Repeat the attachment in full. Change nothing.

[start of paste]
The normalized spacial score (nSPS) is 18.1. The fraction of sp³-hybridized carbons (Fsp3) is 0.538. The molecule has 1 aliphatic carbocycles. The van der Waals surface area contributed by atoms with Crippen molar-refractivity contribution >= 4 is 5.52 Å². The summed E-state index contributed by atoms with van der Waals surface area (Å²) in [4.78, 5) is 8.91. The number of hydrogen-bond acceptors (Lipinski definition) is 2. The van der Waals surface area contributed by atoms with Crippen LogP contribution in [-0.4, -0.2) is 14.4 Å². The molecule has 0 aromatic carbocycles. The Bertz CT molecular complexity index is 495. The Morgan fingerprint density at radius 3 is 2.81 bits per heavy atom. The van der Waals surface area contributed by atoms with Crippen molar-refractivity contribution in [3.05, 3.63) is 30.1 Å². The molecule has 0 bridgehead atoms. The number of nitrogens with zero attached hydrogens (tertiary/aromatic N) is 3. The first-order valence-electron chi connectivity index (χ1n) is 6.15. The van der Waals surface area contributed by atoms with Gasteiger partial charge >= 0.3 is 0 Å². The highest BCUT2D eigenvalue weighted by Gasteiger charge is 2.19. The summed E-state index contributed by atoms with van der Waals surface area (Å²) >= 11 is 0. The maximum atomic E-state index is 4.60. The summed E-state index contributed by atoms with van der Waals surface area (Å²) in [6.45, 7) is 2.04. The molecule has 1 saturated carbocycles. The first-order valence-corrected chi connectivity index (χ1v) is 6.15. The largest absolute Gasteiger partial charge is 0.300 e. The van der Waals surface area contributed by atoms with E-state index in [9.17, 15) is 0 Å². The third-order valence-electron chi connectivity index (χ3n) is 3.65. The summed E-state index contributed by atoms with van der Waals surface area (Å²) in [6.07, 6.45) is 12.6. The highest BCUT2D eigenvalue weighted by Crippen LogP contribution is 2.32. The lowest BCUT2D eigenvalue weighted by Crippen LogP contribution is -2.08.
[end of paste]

The normalized spacial score (nSPS) is 18.1. The fraction of sp³-hybridized carbons (Fsp3) is 0.538. The molecule has 1 aliphatic carbocycles. The van der Waals surface area contributed by atoms with Crippen molar-refractivity contribution >= 4 is 5.52 Å². The summed E-state index contributed by atoms with van der Waals surface area (Å²) in [4.78, 5) is 8.91. The number of hydrogen-bond acceptors (Lipinski definition) is 2. The van der Waals surface area contributed by atoms with Crippen LogP contribution in [-0.4, -0.2) is 14.4 Å². The molecule has 0 aromatic carbocycles. The Bertz CT molecular complexity index is 495. The Morgan fingerprint density at radius 3 is 2.81 bits per heavy atom. The van der Waals surface area contributed by atoms with Crippen molar-refractivity contribution in [3.05, 3.63) is 30.1 Å². The molecule has 0 bridgehead atoms. The number of nitrogens with zero attached hydrogens (tertiary/aromatic N) is 3. The first-order valence-electron chi connectivity index (χ1n) is 6.15. The van der Waals surface area contributed by atoms with Gasteiger partial charge >= 0.3 is 0 Å². The highest BCUT2D eigenvalue weighted by Gasteiger charge is 2.19. The summed E-state index contributed by atoms with van der Waals surface area (Å²) >= 11 is 0. The maximum atomic E-state index is 4.60. The summed E-state index contributed by atoms with van der Waals surface area (Å²) in [6.45, 7) is 2.04. The molecule has 1 saturated carbocycles. The first-order valence-corrected chi connectivity index (χ1v) is 6.15. The largest absolute Gasteiger partial charge is 0.300 e. The van der Waals surface area contributed by atoms with E-state index in [9.17, 15) is 0 Å². The third-order valence-electron chi connectivity index (χ3n) is 3.65. The summed E-state index contributed by atoms with van der Waals surface area (Å²) in [6.07, 6.45) is 12.6. The highest BCUT2D eigenvalue weighted by Crippen LogP contribution is 2.32. The lowest BCUT2D eigenvalue weighted by Crippen LogP contribution is -2.08.